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Duke Nukem Forever

Come Get Some!

“I don’t know whether the humour is worse, or it’s just not as fresh as it was in Duke Nukem 3D”, said my friend about Duke Nukem Forever. “I think it’s the same,” I replied, “but we are fiftees years older.”

In 1996 Duke Nukem 3D blew our minds. It was completely new experience of interacting with the game world – you could tip a stripper, pee in a urinal, sing on karaoke, play pool… You even had a chance to demolish a whole building, trample shrinked enemies or smash frozen ones into pieces by a well placed kick! Plus, it was full of pop culture references (“Aliens”, “Predator”, “Terminator”, “Doom”…) and finally –  there was the Hero: huge, muscular blonde guy, delivering macho one-liners with a voice in which you could hear those gallons of beer he drank and hundreds of cigars he smoke.

He was The Duke. He was obnoxious and foul-mouthed, and – just like the scantily-clad ladies in the game – we loved him.

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Thomosexual

Thom Yorke

Thom Yorke

Dear diary,

I fell in love with Radiohead. Does that make me Thomosexual?

It happened last year after my friend, Cracked, told me about ten easter eggs hidden in famous albums. Two of them were on Radiohead’s works, so I decided to give them a listen, starting with 1997’s “OK Computer”. Before I knew, I bought it and was listening to it repeatedly, intertwined with decade later’s “In Rainbows”!

But when I wrote on the Wall that I like them more than Porcupine Tree, some people said I’m just saying that because they’re new (for me, at least) and that it’s just an infatuation that will pass. How can they know? And why one of them, my friend and a huge Porcupine Tree fan, recommended me “Kid A”, an album released in 2000 and quoted by several sources to be one of the best of the “noughties” (i.e. the 2000s)? Yeah, good job, Lipton, way to undermine your favourite band! Because now over half a year has passed and still Radiohead works better for me than the Porcs. Dear diary, how can it be only an infatuation?

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“Black Swan”

"Black Swan" poster

"Black Swan"

So, “Black Swan”, right?

I don’t know why I keep doing this to myself. I hate horror movies. I’m so easily scared by them (or any movie, actually), and yet time and time again I go and watch some scary flick. There was spanish “El Orfanado”, there was “The Happening” (to all who want to say “‘Happening’ was scary?” I have an unpolite retort prepared, so better not), I even have some movies based on King’s novels and stories (“1408”, “Needful Things” or “The Mist”) and I keep convincing myself that one (sunny and bright) day I’ll watch them, but who are we kidding? I won’t gather the courage to do that… until one day I will and put them on, and then curse myself from behind the cushion throughout the whole movie. And, of course, promise myself I’ll never watch any horror. Until the next time.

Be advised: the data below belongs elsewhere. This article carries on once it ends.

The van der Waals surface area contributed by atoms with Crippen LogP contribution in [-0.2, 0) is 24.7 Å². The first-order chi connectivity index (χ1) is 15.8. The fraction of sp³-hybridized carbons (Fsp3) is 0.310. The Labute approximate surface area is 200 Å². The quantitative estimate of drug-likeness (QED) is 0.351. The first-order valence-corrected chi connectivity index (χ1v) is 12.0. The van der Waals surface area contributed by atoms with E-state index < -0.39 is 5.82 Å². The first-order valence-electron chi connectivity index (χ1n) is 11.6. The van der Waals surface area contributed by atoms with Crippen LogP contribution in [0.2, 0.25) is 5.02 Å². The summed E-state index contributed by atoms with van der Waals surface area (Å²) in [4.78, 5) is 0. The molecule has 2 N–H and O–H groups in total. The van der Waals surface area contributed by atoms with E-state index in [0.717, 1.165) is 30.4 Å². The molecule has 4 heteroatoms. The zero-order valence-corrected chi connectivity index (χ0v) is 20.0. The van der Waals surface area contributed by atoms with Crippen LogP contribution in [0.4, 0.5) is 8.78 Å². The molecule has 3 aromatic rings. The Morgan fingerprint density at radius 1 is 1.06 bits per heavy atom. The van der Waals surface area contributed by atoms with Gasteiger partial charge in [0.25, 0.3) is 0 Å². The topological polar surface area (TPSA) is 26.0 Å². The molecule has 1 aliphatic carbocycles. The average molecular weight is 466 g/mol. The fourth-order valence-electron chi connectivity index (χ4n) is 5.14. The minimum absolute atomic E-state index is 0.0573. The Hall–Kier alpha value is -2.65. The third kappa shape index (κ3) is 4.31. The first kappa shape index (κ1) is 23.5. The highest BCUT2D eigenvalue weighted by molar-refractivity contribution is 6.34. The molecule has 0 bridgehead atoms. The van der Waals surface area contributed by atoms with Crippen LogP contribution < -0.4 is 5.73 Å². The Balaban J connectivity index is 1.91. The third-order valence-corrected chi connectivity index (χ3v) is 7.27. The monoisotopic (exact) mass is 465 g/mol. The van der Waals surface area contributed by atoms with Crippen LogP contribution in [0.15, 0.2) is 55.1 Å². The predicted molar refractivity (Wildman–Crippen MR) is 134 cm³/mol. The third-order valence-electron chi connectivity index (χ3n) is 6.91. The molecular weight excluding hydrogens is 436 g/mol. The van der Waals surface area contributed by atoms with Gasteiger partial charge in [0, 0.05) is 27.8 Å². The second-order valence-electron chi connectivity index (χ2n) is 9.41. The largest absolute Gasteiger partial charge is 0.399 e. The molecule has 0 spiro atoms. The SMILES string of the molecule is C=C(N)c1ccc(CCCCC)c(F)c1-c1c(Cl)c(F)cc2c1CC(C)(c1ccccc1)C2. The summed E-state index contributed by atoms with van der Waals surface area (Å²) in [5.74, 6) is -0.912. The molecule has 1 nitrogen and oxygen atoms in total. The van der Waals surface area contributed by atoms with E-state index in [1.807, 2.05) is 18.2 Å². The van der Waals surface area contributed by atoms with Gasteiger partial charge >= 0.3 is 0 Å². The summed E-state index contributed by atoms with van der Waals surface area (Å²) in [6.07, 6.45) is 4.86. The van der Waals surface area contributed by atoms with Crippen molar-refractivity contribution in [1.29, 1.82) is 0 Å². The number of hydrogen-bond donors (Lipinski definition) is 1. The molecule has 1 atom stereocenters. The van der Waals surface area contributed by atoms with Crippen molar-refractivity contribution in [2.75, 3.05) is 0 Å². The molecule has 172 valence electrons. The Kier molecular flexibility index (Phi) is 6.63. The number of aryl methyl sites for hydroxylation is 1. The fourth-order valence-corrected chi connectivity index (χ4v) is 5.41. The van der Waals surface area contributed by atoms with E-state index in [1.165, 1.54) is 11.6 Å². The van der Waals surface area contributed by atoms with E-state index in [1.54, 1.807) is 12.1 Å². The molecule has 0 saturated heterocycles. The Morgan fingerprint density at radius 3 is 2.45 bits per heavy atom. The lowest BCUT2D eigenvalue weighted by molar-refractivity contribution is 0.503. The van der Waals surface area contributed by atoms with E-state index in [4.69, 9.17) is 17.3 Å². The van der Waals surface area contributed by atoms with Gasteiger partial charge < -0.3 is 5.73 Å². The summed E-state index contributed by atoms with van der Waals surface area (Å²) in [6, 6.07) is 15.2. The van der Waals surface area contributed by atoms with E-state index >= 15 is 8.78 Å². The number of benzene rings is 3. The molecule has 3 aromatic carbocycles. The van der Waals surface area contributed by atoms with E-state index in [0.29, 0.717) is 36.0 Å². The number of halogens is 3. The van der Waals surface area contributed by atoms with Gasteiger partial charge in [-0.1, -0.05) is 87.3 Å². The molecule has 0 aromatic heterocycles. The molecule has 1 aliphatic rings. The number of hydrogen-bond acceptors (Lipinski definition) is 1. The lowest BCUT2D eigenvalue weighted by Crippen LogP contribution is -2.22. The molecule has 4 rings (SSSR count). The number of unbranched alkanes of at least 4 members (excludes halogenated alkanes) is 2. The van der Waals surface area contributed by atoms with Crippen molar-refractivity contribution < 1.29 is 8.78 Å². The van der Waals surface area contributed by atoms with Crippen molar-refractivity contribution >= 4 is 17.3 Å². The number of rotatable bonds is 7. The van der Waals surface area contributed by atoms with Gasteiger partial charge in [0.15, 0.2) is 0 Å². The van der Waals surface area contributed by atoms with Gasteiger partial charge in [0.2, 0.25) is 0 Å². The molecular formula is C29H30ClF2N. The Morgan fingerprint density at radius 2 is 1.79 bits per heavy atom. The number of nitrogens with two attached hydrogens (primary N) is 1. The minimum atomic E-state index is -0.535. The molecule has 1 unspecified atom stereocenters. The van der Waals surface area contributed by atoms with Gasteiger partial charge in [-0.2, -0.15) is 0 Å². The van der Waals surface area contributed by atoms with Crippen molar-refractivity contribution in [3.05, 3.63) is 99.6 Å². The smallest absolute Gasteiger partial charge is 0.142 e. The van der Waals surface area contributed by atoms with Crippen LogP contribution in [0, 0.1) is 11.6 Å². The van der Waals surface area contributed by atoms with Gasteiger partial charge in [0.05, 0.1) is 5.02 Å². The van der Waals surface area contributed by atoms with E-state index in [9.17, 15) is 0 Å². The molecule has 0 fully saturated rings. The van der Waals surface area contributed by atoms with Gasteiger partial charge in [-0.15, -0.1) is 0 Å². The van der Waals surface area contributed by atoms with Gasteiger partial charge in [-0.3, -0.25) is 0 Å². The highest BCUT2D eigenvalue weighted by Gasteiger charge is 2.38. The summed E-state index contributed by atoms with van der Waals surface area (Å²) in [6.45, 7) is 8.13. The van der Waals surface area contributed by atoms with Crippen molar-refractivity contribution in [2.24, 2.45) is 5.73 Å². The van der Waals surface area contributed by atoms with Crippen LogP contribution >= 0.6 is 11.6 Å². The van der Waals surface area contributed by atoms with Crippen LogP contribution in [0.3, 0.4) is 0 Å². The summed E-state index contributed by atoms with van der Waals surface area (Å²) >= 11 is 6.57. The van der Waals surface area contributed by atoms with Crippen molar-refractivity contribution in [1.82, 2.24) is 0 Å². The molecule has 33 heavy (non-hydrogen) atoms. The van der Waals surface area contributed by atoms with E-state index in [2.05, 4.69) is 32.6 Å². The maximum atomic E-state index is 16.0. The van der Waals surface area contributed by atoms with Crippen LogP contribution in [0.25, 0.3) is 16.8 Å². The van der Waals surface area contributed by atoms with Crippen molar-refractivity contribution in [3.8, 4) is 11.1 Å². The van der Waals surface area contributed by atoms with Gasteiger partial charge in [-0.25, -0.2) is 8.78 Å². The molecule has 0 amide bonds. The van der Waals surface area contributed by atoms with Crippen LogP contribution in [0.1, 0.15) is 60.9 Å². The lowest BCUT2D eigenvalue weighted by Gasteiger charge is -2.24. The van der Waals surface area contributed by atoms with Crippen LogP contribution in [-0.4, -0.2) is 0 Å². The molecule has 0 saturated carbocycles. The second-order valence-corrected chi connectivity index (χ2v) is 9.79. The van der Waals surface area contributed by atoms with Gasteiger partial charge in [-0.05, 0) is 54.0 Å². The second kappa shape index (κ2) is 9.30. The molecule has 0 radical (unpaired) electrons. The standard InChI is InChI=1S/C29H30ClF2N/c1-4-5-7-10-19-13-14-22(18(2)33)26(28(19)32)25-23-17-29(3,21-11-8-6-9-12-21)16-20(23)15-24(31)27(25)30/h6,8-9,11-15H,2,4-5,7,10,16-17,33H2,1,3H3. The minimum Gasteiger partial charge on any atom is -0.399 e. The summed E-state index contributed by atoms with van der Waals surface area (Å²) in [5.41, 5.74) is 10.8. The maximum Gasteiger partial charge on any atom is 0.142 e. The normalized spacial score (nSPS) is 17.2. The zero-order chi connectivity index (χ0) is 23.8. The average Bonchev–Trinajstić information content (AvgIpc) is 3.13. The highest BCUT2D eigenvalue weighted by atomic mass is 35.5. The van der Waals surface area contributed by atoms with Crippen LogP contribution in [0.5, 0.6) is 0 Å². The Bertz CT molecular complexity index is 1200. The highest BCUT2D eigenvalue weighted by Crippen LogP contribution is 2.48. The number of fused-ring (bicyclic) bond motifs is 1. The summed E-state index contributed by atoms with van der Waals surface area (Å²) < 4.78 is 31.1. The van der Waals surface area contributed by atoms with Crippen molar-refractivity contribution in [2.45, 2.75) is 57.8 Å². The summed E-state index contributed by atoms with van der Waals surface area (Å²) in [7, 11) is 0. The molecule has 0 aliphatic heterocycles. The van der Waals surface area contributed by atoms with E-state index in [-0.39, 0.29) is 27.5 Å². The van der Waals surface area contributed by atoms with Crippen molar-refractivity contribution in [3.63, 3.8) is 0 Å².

My fiancee says I’m a masochist. She may be right. Continue Reading »

10. Mike Oldfield, “Secrets / Far Above The Clouds” (from “Tubular Bells III”, 1999)

An epic ending to the third installment of Oldfield’s “Tubular Bells” series. The second album, released in 1992, was nothing special – just a song-by-song remake of the first that, save for a few moments, only made me compare it to the original, which always shone in that comparison.
Fortunately, with the third album Oldfield took a different approach and created something new and much better than part II (although, of course, far from the first). And it ends epically with those two pieces that should be listened to together.

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5. Mike Oldfield, “Five Miles Out” (from “Five Miles Out”, 1982)

2010 for me was the year of rediscovery of Mike Oldfield and listening to his other stuff besides “Tubular Bells”.
I gave this song a try because the piano theme from “Bells” can be heard in the beginning. It paid, because the whole song – inspired by a nearly-fatal plane flight Oldfield experienced – turned out to be great and, despite very 1980s sound (and the video), it has a complex structure. The lyrics are dramatic but optimistic – I cry almost every time I hear the “our thoughts with you / rider in the blue” line.

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The year 2010, while it was poor movie-wise, was awesome in the area of music. Not released that year (although some interesting albums did show up), but music I discovered or was recommended. Actually, some of them are really old and I should have known them for a long time (and could have, it I weren’t so damn afraid to try). But it’s better late than never, right?

Here is the list of by 11 best music findings of the year 2010. Why eleven? I don’t know, I just counted at them and that’s how many there were ;)

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New Year's Resolutions

New Year's Resolutions

The year 2010 has great in many aspects – all the Toastmasters conferences in many interesting places, all the great people I met on those occasions, the Szlachetna Paczka charity action – a lot to do, and all very satisfying.

Last year was also great culturally – I finally gave a proper listen to Mike Oldfield’s works other than “Tubular Bells” and in last weeks I fell in love with Radiohead (thus becoming “thomosexual“). Also, all those movies and books…

Wait. What movies? What books?
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